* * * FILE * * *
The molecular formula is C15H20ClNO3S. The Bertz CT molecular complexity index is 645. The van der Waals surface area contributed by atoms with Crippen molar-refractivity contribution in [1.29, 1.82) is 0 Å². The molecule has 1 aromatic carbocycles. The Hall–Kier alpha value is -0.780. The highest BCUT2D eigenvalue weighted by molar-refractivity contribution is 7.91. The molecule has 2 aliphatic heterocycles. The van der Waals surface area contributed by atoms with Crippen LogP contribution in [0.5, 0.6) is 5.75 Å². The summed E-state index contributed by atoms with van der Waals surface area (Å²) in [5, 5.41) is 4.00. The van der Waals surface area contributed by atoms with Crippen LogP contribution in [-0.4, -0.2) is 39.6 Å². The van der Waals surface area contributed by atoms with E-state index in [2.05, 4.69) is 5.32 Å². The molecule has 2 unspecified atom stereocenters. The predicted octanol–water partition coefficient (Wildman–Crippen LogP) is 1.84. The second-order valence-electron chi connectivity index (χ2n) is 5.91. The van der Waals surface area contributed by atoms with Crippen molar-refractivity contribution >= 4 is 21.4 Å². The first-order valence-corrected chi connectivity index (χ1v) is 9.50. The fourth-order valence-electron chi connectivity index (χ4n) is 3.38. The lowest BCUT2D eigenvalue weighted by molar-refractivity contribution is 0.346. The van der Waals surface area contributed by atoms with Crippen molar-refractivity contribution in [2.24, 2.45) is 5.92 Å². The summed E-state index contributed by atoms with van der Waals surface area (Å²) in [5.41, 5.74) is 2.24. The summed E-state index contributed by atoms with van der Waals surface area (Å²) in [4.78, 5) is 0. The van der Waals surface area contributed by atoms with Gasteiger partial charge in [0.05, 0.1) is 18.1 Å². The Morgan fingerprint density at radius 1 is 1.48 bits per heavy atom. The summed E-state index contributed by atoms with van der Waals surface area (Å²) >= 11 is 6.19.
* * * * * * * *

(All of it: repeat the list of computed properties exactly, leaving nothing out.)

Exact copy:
The molecular formula is C15H20ClNO3S. The Bertz CT molecular complexity index is 645. The van der Waals surface area contributed by atoms with Crippen molar-refractivity contribution in [1.29, 1.82) is 0 Å². The molecule has 1 aromatic carbocycles. The Hall–Kier alpha value is -0.780. The highest BCUT2D eigenvalue weighted by molar-refractivity contribution is 7.91. The molecule has 2 aliphatic heterocycles. The van der Waals surface area contributed by atoms with Crippen LogP contribution in [0.5, 0.6) is 5.75 Å². The summed E-state index contributed by atoms with van der Waals surface area (Å²) in [5, 5.41) is 4.00. The van der Waals surface area contributed by atoms with Crippen LogP contribution in [-0.4, -0.2) is 39.6 Å². The van der Waals surface area contributed by atoms with E-state index in [2.05, 4.69) is 5.32 Å². The molecule has 2 unspecified atom stereocenters. The predicted octanol–water partition coefficient (Wildman–Crippen LogP) is 1.84. The second-order valence-electron chi connectivity index (χ2n) is 5.91. The van der Waals surface area contributed by atoms with Crippen molar-refractivity contribution >= 4 is 21.4 Å². The first-order valence-corrected chi connectivity index (χ1v) is 9.50. The fourth-order valence-electron chi connectivity index (χ4n) is 3.38. The lowest BCUT2D eigenvalue weighted by molar-refractivity contribution is 0.346. The van der Waals surface area contributed by atoms with Crippen molar-refractivity contribution in [2.24, 2.45) is 5.92 Å². The summed E-state index contributed by atoms with van der Waals surface area (Å²) in [5.41, 5.74) is 2.24. The summed E-state index contributed by atoms with van der Waals surface area (Å²) in [4.78, 5) is 0. The van der Waals surface area contributed by atoms with Gasteiger partial charge in [0.05, 0.1) is 18.1 Å². The Morgan fingerprint density at radius 1 is 1.48 bits per heavy atom. The summed E-state index contributed by atoms with van der Waals surface area (Å²) >= 11 is 6.19.